Friday, May 25, 2012

Finding 'home'

Yesterday, as we played in the sand, my youngest looked up at me quizzically and asked “Do we live in Australia or America? I can’t remember.”

I understand his confusion. Our lives are shaped by this tension, the sense of not quite belonging, of not being sure what ‘home’ means anymore.  Are we Australian or American? Officially we are both even if our hearts are not always so certain. We still talk about flying ‘home’, yet in many ways we are very much at home right here.

Arriving at SFO to fly 'home'
Each Saturday we head to the farmer's market where we buy popcorn and have brunch at our favourite cafe. On the way we listen to the sublime This American Life and often find ourselves lingering in the car on arrival as we wait for the story to end. At the cafe we order nutella crepes and mango smoothies and vanilla latte freezes. On the days when the dog comes we sit outside and complain that there is either too much or too little sun. 

On Sundays I do my best to sneak out early and grab a New York Times. The Sunday edition is the equivalent of the Saturday Sydney Morning Herald, with magazines and book reviews and op eds galore. In the afternoon we head to Pho, just like we used to on a Saturday afternoon in Sydney. 

It is like our Australian weekend in reverse except for all the people that are missing. And that is the hardest part, the one aspect of our life here for which there is no fix. So unless teleporting becomes a reality, or somebody invents those stairs to Australia, I will continual to feel I have arrived 'home' each time the wheels first touch the runway at either end of that long flight between Sydney and San Francisco.



7 comments:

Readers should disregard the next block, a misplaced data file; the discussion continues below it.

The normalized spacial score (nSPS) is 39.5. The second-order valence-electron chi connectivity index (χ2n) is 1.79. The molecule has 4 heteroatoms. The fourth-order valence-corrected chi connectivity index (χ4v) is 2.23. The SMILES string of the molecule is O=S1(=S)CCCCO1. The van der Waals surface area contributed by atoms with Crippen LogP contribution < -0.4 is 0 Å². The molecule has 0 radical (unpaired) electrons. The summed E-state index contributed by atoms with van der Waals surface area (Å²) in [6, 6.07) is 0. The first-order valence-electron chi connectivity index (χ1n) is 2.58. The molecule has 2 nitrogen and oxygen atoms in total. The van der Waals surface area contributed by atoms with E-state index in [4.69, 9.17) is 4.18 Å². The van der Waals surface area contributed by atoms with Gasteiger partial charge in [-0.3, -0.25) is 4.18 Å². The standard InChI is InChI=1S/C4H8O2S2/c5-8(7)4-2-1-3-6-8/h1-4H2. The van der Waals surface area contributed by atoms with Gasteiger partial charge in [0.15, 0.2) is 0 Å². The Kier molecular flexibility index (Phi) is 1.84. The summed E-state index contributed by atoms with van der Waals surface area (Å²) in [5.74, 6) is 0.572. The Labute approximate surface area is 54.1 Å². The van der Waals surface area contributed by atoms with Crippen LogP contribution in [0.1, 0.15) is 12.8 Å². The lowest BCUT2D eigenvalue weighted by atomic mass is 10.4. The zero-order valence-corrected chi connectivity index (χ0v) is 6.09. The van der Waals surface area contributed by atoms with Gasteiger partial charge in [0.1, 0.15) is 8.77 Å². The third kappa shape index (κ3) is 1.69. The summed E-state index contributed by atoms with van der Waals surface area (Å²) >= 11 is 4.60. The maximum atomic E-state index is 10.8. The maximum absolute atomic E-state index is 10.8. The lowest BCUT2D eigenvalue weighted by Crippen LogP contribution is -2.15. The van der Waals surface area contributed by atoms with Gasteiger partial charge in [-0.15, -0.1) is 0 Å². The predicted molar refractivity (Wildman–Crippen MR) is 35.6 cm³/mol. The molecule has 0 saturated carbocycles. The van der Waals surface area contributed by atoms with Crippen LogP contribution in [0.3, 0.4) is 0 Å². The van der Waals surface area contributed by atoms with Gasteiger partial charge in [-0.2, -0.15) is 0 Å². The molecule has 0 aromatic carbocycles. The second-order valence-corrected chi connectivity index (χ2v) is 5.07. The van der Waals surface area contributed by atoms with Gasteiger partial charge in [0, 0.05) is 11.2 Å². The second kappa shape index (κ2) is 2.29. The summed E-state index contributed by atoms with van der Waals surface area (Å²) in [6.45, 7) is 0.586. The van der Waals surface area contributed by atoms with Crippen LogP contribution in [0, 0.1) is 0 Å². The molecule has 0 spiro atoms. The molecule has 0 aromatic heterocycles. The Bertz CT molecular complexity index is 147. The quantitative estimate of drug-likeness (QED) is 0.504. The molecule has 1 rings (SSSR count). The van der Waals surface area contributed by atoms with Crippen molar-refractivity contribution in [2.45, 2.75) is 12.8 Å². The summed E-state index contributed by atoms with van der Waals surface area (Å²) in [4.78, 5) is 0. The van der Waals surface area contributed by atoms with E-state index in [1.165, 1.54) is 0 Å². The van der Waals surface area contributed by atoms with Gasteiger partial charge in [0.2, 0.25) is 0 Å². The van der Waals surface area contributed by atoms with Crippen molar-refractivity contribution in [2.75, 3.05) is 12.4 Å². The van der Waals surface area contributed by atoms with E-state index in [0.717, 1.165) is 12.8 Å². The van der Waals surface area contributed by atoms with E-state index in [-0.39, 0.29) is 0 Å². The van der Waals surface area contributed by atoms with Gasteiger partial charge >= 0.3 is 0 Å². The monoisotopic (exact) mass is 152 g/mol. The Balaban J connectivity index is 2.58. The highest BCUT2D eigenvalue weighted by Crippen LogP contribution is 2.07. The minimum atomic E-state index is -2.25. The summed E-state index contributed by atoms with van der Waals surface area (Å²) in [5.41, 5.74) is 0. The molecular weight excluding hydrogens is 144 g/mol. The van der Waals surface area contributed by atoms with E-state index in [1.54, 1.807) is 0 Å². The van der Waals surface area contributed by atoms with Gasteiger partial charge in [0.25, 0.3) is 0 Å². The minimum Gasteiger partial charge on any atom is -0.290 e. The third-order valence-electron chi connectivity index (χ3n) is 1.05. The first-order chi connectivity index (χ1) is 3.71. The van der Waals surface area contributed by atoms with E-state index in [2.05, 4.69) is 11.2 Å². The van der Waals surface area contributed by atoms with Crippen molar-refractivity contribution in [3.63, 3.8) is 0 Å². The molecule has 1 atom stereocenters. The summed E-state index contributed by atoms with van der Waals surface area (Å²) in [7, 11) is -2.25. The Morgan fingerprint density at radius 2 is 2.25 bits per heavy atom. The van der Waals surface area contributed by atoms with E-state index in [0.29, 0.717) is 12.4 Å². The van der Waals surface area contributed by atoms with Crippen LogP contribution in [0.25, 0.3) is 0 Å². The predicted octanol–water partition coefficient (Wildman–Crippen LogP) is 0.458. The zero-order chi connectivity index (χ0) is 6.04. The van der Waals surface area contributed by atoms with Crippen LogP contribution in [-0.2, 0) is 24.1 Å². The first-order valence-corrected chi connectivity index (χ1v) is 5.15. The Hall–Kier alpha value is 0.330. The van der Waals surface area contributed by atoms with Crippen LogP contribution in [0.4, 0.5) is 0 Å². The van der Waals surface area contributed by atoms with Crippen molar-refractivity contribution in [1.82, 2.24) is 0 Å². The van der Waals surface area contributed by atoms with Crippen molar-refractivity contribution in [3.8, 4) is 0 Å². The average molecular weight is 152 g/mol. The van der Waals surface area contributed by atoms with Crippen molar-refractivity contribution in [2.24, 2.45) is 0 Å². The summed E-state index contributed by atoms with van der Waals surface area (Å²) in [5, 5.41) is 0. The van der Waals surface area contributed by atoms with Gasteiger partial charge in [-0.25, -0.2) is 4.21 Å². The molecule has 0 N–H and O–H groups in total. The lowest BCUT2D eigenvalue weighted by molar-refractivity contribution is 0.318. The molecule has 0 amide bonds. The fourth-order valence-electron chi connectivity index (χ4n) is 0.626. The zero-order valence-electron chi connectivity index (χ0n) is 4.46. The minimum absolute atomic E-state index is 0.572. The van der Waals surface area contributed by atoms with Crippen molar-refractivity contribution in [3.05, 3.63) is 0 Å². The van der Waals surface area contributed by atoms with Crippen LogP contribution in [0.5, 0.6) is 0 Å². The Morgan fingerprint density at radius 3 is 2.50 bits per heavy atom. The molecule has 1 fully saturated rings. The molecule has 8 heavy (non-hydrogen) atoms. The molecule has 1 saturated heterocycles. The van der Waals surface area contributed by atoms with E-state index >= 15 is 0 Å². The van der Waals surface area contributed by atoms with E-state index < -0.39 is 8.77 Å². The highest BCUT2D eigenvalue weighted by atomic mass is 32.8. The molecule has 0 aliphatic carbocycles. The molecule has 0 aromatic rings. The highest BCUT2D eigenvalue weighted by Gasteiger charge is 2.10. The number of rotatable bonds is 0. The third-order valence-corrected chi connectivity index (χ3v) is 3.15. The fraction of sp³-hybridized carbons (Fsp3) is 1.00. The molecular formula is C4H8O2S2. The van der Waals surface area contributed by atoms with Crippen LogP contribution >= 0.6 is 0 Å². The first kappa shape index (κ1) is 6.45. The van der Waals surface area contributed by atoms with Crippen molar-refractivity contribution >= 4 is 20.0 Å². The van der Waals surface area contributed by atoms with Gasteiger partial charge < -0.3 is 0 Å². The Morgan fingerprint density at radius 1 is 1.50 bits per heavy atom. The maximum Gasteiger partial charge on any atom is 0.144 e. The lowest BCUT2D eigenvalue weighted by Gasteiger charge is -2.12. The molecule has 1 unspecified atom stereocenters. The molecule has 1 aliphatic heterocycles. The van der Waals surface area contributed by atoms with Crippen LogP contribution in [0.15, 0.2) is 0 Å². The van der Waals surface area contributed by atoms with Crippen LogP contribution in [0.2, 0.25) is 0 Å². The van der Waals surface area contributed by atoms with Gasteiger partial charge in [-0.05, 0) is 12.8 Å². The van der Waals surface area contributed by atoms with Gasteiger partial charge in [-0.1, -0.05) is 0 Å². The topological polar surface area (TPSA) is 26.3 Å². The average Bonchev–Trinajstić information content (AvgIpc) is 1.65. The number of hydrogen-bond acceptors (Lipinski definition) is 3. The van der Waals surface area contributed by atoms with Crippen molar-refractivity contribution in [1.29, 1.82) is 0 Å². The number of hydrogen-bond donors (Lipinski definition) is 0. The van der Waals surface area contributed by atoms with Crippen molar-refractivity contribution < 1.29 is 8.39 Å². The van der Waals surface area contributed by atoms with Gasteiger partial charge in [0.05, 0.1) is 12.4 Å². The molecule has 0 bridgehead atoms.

geekymummy said...

Great post. How lovely really to have two such amazing parts of the world to call home though. I can relate to the experience of always being homesick for te place you are not.

mamabook said...

That is exactly it isn't it. I know that we have moved back to Australia tomorrow I would have reverse homesickness for a bit. And yes, both places are amazing in their own right and that definitely makes us v lucky people.

kim at allconsuming said...

I think this is when someone is meant to say something erudite like, 'just BE in the moment,' but people who say that sort of thing make me mildly homicidal so it ain't going to come from me.

In the school break between 1989 and 1990 I went on a school trip to Italy (shut up, I paid for it with money I'd earned working as a check-out chick at Kmart and some money in a term deposit). I have never ever felt more at home somewhere than I did when I was there. And I've never managed to get back there. 22 years and counting.

Sarah said...

I wonder whether you've just given me a glimpse into my future as I am about to embark on an expat journey with my family. At the moment I am feeling a mix of nostalgia for what we're leaving behind and excitement at the opportunity and adventure ahead. I suppose you could say it's the best of both worlds, having two wonderful places to call home, but you still have that wistful longing there too. I'm sure it will shift with time, perhaps in the opposite direction!

mamabook said...

Thank you for not saying something erudite. Funny is so much better ;-) God I hope you get back to Italy somehow. I have no idea how and will also spare you by not saying something about chance and fate and journeys not destinations. Wish I could just send you a plane ticket instead.
Michelle x

mamabook said...

Ah Sarah, I think you will experience the whole bag of mixed emotions. But this is a whole new place for you and in that way it might be a bit different. New is incredibly exciting. Not that there aren't new things for us to explore here but it is also very familiar territory - not that that is a bad thing because in many ways it is v helpful.

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